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4 Things to Know About CMS’ PACIO Advance Directive Interoperability Project

Aimed at producing Fast Healthcare Interoperability Resource (FHIR) implementation guidance (IG) for the interoperability of vital Advance Care Planning (ACP) documents, the Post-Acute Care Interoperability (PACIO) community’s Advance Directive Interoperability (ADI) project seeks to enhance the delivery of person-centered, quality serious illness care through innovative health technology. The project is currently in progress and will conclude in the Fall of 2021. 

PACIO’s collaborative ADI project is led by MITRE and Maria D. Moen, ADVault Inc.’s Director of Platform Innovation, and includes prominent clinical and technical health organizations, patient representatives, and government agencies related to health information technology. We recently connected with Maria to learn more about the scope of the interoperability project, the impact it will have on serious illness care, and how our members can get involved. We’re sharing 4 key things we learned from our conversation that our members should know about this project.

The ADI project stems from the ongoing work of the PACIO project, a collaborative effort aimed at advancing interoperable health data exchange between post-acute care and other providers, patients, and key stakeholders across health care.

PACIO’s ADI efforts to improve health data exchange encompass more than the project’s namesake of Advance Directives. Maria D. Moen, the project’s leader, affirms that the technical resources produced by the ADI project will work for the interoperability of various advance care planning documents. These efforts will ensure that the complex and fluctuating needs, preferences, and priorities of people living with serious illness can be fulfilled during all stages of care, through easily generated, updated, and communicated advance care planning documents.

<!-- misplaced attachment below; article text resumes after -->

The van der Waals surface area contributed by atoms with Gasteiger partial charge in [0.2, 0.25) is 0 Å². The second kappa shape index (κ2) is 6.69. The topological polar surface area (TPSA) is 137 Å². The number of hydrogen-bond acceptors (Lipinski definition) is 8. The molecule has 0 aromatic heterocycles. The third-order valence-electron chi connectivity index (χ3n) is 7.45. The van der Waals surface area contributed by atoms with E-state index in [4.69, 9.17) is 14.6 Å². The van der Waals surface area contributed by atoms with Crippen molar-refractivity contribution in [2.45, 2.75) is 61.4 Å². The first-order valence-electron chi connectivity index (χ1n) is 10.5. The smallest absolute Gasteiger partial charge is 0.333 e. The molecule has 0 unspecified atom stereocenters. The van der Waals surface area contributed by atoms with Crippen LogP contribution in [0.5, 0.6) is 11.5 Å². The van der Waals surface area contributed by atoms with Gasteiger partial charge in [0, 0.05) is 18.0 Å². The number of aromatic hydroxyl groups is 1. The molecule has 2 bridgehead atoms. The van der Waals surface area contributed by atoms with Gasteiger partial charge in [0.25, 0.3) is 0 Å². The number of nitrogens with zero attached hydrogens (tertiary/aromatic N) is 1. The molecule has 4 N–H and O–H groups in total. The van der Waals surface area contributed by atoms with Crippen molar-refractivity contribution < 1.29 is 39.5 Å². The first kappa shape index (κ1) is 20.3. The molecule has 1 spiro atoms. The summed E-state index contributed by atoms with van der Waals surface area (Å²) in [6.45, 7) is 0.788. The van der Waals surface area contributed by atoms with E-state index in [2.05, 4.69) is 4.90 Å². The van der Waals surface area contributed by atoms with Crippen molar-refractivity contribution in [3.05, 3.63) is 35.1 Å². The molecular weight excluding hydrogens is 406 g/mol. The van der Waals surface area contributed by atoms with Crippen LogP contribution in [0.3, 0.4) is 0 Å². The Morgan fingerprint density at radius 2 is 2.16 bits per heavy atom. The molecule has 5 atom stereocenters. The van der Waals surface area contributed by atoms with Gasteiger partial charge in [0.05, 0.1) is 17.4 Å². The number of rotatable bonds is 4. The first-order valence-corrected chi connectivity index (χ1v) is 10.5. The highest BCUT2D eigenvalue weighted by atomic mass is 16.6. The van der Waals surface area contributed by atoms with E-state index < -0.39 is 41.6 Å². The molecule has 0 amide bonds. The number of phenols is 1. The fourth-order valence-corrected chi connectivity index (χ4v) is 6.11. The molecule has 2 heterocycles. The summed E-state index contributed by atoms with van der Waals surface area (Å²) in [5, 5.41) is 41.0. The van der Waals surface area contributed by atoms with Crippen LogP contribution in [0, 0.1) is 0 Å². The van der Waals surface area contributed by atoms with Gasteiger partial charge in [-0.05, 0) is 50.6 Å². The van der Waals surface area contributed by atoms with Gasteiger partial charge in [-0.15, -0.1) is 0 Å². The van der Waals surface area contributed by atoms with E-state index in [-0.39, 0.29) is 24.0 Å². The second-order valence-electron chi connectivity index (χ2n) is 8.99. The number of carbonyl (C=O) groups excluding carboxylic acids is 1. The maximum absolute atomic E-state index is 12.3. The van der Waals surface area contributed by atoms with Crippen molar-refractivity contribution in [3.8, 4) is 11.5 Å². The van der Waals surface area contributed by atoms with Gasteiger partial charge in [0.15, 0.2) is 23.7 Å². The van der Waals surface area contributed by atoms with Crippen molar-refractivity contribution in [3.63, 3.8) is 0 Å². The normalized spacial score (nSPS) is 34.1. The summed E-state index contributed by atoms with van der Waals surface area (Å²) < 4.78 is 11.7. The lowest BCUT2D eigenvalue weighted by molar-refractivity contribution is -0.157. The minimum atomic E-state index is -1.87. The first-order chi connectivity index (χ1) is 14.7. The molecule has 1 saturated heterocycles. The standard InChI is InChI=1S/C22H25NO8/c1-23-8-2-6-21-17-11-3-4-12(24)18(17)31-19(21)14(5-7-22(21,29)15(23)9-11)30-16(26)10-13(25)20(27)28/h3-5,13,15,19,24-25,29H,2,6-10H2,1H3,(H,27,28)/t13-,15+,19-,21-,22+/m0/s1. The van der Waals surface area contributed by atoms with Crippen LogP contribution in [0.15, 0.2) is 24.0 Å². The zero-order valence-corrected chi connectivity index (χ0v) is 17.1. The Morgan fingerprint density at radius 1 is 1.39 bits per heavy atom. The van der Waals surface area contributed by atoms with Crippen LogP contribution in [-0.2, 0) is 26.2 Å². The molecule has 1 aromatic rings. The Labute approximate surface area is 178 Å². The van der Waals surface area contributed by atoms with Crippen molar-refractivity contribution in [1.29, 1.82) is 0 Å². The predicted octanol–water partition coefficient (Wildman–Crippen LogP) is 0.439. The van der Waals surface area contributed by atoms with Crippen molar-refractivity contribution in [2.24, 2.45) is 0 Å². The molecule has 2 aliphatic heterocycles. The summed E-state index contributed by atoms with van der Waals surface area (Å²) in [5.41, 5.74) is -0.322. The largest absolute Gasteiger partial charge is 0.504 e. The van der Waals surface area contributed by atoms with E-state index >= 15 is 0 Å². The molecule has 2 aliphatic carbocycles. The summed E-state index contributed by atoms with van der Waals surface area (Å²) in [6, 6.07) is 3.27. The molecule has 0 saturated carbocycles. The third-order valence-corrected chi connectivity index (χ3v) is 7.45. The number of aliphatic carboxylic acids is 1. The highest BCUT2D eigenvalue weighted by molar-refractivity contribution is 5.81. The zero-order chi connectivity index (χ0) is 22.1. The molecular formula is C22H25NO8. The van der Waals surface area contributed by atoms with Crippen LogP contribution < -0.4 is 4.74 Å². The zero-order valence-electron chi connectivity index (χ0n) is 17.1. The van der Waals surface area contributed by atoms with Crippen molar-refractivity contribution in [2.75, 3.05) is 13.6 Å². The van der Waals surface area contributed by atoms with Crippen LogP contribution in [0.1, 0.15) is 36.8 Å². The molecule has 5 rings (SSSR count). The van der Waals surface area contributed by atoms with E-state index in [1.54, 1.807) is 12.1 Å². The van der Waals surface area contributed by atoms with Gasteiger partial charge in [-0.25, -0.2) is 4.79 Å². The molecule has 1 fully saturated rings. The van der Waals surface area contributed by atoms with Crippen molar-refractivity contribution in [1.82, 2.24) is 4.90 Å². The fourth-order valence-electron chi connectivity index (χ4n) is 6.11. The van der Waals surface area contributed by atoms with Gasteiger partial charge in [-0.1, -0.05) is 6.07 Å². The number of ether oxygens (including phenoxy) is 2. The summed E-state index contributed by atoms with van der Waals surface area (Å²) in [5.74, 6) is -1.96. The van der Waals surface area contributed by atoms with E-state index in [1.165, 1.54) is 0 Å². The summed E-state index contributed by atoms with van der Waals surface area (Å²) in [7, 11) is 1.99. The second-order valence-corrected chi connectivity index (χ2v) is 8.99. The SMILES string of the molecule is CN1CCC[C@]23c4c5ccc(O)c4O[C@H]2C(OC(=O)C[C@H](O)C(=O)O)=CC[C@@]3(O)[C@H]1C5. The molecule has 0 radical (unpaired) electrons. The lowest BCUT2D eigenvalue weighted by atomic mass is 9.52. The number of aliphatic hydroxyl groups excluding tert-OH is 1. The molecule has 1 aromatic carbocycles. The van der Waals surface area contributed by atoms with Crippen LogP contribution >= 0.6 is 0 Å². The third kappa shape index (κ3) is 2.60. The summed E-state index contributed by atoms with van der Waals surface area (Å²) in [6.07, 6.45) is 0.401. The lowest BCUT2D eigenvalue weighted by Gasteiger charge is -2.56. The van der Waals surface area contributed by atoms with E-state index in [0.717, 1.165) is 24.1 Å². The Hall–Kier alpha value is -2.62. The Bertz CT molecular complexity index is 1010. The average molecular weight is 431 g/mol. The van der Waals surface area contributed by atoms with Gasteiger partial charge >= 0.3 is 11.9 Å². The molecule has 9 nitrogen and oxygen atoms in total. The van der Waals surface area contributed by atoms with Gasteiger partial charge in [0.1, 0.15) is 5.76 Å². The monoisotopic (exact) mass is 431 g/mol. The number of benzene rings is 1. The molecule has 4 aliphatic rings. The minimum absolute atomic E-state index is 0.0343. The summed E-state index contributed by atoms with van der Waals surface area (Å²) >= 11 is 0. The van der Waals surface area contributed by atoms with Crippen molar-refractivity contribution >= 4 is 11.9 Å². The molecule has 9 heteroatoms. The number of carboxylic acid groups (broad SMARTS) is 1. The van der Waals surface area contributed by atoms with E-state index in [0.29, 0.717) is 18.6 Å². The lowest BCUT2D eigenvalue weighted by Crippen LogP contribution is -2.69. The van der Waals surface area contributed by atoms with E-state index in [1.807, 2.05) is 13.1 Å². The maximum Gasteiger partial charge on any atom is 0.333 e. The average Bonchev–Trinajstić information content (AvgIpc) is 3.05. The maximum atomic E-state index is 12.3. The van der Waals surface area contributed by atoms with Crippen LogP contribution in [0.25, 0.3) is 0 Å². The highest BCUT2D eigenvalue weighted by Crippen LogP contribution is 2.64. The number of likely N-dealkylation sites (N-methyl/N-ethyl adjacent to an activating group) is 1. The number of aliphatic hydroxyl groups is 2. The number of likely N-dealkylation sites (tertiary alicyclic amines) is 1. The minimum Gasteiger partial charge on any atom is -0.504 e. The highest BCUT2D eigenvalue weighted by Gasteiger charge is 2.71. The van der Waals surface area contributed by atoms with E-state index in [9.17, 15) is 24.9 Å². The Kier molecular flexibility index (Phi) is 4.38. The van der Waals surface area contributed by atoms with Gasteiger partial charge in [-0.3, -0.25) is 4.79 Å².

This project was born out of necessity and shifting priorities resulting from the COVID-19 pandemic. The unique conditions shaping healthcare since the onset of the pandemic underscored the immense need for the availability of verifiable digital advance directive information. 

The COVID-19 pandemic created conditions in which ACP interoperability became an undeniable priority for our health systems and as Ms. Moen sees it, “necessity became the mother of invention in the truest sense. Innovation wasn’t a nice-to-have any longer, it was a survival strategy for many providers.” The role of technology and expanded adoption by the aging population, providers, and care teams emphasized the need for seamless accessibility of advance care plans, precisely the aim of the PACIO ADI project. 

The use of FHIR for ADI will enhance the efficiency of health information retrieval from existing standards, such as Clinical Document Architecture (CDA). 

The use of Fast Healthcare Interoperability Resources (FHIR) for ADI will enhance portability and accessibility for providers and patients accessing ACP documents. The FHIR standard defines how healthcare information can be exchanged between different computer systems regardless of how it is stored in those systems. It allows healthcare information, including clinical and administrative data, to be available securely to those who have a need to access it, and to those who have the right to do so for the benefit of a patient receiving care. According to Ms. Moen, features of FHIR documents include standard data vocabulary mapping capabilities for ACP documents, targeted data retrieval, and an ability to lift limitations on content being created, exchanged, and retrieved.

Though the PACIO ADI project is open for all to get involved, C-TAC members are uniquely positioned to contribute to this work and advance efforts to create a more person-centered healthcare system.

The project’s development relies on the participation, guidance, and thought leadership of all who are involved in the process of health information exchange. Maria underscored the significance of this work for the serious illness care community, and provided us with some ways our movement can take action on the ACP interoperability front:

“We need to advocate for modernization of advance care planning, we need to incite movement in the solution provider space, we need to educate our patients about how they information can move WITH them and inform care so as to increase confidence in the healthcare system, and we need to be the rising tide that lifted all boats.”

Membership in this interoperability project within the PACIO Community is open to any participant willing to commit to the roles and responsibilities identified by the working group to support the overall success of the initiative.  

Contributions may include, but are not limited to:

  • Knowledge of the subject matter
  • Scalability of implementing the eventual solution
  • Willingness to assist in the delivery of key outputs and working group artifacts
  • Developing a testing framework for reference implementations
  • Testing

Join the PACIO Project by reaching out to info@PACIOproject.org

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